By Alanna Kaivalya
One of the most gratifying challenges of hatha yoga is learning how our work on the mat can be applied to any action we take in daily life. In order to act consciously—whether in asana practice, professional endeavors, or interpersonal relationships—we have to carefully examine what we do and how we do it. We can look to the Bhagavad Gita for wisdom on the yoga of action, or karma yoga, which guides us to approach our worldly work with one-pointed focus, courage, and a spirit of selflessness.
Arjuna, the despondent warrior hero of the Gita, faces a moral dilemma and a crisis of faith as he surveys the battlefield before him—the site of an impending war with his kinsmen and the symbolic field of dharma, or right living. The conflicted archer turns to Krishna, his divine charioteer, for counsel. Krishna begins by teaching that it is imperative to act in order to fulfill our dharma in this world. But our very actions, both great and small, will bind us unless we approach each deed as a form of service—an offering to something higher than ourselves. The key to transforming our daily activities, as well as our life’s work, into a spiritual practice is to continually let go of attachment to the fruits of our efforts. As Krishna instructs in the Gita: “Selfish action imprisons the world. Act selflessly, without any thought of personal profit” (3.9). “Every selfless act, Arjuna, is born from Brahman, the eternal, infinite Godhead. Brahman is present in every act of service” (3.15; translation by Eknath Easwaran). In this way, we surrender our individual ego to higher Consciousness, always keeping the greater goal of life in sight as both a target and a guide.
The challenging backbend dhanurasana, or bow pose, offers an opportunity to embody the selfless spirit of the inner warrior and apply these teachings in your practice. Resembling an archer’s bow, this posture encourages a powerful stretch along the front of the body and a deep opening at the heart center, helping you cultivate an attitude of fearlessness and grace as you set out to pursue your dharma and offer up the fruits of your actions.
In anticipation of dhanurasana, the sequence below is designed to open the shoulders, stretch the hip flexors, and strengthen the muscles of the back. On an energetic level, the stabilizing warrior poses help build stamina and determination as you set your sights on life’s higher purpose. The uplifting backbending postures promote courage and dispel despondency, invigorating you to fulfill your true potential in this world. As you move through the poses, use a soft ujjayi breath and keep your mind focused on the intention to surrender to your higher Self.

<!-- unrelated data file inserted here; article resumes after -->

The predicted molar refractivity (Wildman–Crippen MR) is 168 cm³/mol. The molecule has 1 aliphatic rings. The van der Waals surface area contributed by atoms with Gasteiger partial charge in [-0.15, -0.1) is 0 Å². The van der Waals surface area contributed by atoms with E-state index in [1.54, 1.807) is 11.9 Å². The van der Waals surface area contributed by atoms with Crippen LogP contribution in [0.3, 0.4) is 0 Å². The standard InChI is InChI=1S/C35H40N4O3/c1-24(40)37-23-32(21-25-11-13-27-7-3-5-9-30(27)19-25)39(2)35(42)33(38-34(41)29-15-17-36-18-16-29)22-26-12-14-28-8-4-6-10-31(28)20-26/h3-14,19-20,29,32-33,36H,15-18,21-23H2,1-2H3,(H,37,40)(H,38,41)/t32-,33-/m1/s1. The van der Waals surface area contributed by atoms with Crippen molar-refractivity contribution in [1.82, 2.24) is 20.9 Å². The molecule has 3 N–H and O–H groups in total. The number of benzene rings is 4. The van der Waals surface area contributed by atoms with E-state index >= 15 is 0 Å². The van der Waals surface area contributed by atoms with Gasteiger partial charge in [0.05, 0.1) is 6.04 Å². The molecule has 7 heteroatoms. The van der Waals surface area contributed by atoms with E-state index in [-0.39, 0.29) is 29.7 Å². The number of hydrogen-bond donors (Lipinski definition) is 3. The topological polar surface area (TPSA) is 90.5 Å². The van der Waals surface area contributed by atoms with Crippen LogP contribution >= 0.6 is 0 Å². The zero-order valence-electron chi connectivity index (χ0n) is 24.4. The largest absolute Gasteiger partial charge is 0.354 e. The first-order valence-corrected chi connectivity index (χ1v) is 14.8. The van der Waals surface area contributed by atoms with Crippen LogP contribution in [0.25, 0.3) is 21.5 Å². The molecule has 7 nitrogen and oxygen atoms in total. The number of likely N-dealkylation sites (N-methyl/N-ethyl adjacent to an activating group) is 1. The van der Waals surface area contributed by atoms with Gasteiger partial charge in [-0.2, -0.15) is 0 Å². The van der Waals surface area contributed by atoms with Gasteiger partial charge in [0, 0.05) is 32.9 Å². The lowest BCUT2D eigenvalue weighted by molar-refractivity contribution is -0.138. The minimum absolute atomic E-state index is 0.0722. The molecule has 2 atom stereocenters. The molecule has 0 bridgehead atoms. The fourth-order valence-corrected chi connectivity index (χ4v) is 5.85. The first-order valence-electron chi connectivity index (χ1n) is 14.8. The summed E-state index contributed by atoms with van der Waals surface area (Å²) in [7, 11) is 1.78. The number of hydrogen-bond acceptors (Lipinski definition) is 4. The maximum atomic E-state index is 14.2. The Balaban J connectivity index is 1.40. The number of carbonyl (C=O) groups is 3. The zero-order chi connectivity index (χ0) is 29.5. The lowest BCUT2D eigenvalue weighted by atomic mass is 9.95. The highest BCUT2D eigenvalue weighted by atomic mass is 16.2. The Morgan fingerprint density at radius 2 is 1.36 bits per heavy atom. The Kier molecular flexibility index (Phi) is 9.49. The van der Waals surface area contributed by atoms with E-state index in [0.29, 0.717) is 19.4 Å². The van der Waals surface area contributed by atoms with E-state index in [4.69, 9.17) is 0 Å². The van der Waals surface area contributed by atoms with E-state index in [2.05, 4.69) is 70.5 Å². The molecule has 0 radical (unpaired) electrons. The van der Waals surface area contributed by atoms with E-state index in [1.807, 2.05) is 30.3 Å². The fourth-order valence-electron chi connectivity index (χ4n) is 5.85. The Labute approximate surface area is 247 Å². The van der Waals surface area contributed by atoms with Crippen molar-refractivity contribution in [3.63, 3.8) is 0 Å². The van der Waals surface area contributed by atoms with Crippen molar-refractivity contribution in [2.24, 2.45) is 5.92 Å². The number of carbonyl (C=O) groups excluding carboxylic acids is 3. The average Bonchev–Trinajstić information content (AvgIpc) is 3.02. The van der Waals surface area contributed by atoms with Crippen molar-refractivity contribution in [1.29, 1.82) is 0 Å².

1. Uttanasana/Utkatasana (Standing Forward Bend/Fierce Pose) Warm-Up
Stand with feet together and fold forward into uttanasana. Keep the weight evenly distributed through both feet and engage the quadriceps while keeping the knees soft. Clasp your hands behind your back so that the palms press together. Draw the shoulder blades toward each other, and reach your clasped hands away from your back to stretch the front of the shoulders. Keep your shoulders away from your ears. Inhale, and bend your knees deeply to come into utkatasana. Squeeze your knees together, and lift your chest away from your thighs. Continue to stretch the shoulders as you look forward (fig. 1a). On the next exhalation, fold forward by straightening your legs and releasing the crown of your head toward the floor (fig. 1b). Repeat this flow five times, coordinating the movement so that both the breath and the body move seamlessly, finishing in uttanasana.
This warm-up helps to generate heat in the body and creates stability in the legs. The addition of the shoulder stretch serves as preparation for the shoulder extension in dhanurasana.
2. Virabhadrasana I (Warrior I) to Humble Warrior
From uttanasana, release the shoulder stretch, bend your knees, and place your hands firmly on the floor, shoulder-distance apart. Step your feet back into adho mukha shvanasana (downward-facing dog). On an inhalation, step your right foot forward between your hands and spin your back heel flat to the floor, so that the foot is at about a 45-degree angle. Keep the right knee bent and aligned over the ankle as you stretch your arms up. Strongly engage and internally rotate the left leg while sealing the left foot to the floor. Press your palms together, bring your gaze to your thumbs, and soften your shoulders away from your ears. Stay here in virabhadrasana I for five breaths before transitioning to humble warrior.
After your fifth breath, keep your hips facing forward as you inhale and straighten your right leg. Exhale, and interlace your fingers behind your back, pressing your palms together. Inhale, lift and open your chest to prepare, and then exhale as you bend your right knee and bow forward, bringing your torso and head down along the inside of your right thigh. Release your head toward the floor in a gesture of humility and surrender. Reach your clasped hands up toward the ceiling. Make sure the weight is evenly distributed between both feet, and keep the right knee aligned over the right ankle. Remain here for five breaths.
Then, with an inhalation, press into both feet and rise back up into virabhadrasana I. Keep your front knee bent and unclasp your hands to reach both arms up. Exhale, bring your hands down to either side of your right foot and step back to adho mukha shvanasana. Repeat this warrior series on the other side.
3. Parshvottanasana (Pyramid Pose) with Reverse Prayer to Virabhadrasana III (Warrior III)
From adho mukha shvanasana, step or jump your feet up between your hands and roll up to tadasana (mountain pose). Bring your hands behind your back into reverse prayer position. (As an alternative for tight shoulders, simply grab opposite elbows behind your back.) Then, step your left foot back approximately three feet. The back foot and thigh are strongly turned in and the hips are facing forward. Seal both feet to the floor. Inhale, open your chest, and look up. Exhale, and fold forward over your right leg. Strongly engage your lower abdomen and use that core strength to move more deeply into the stretch. Keep both legs straight and press firmly down underneath your right big toe while engaging and lifting the right quadriceps to deepen the right hip crease.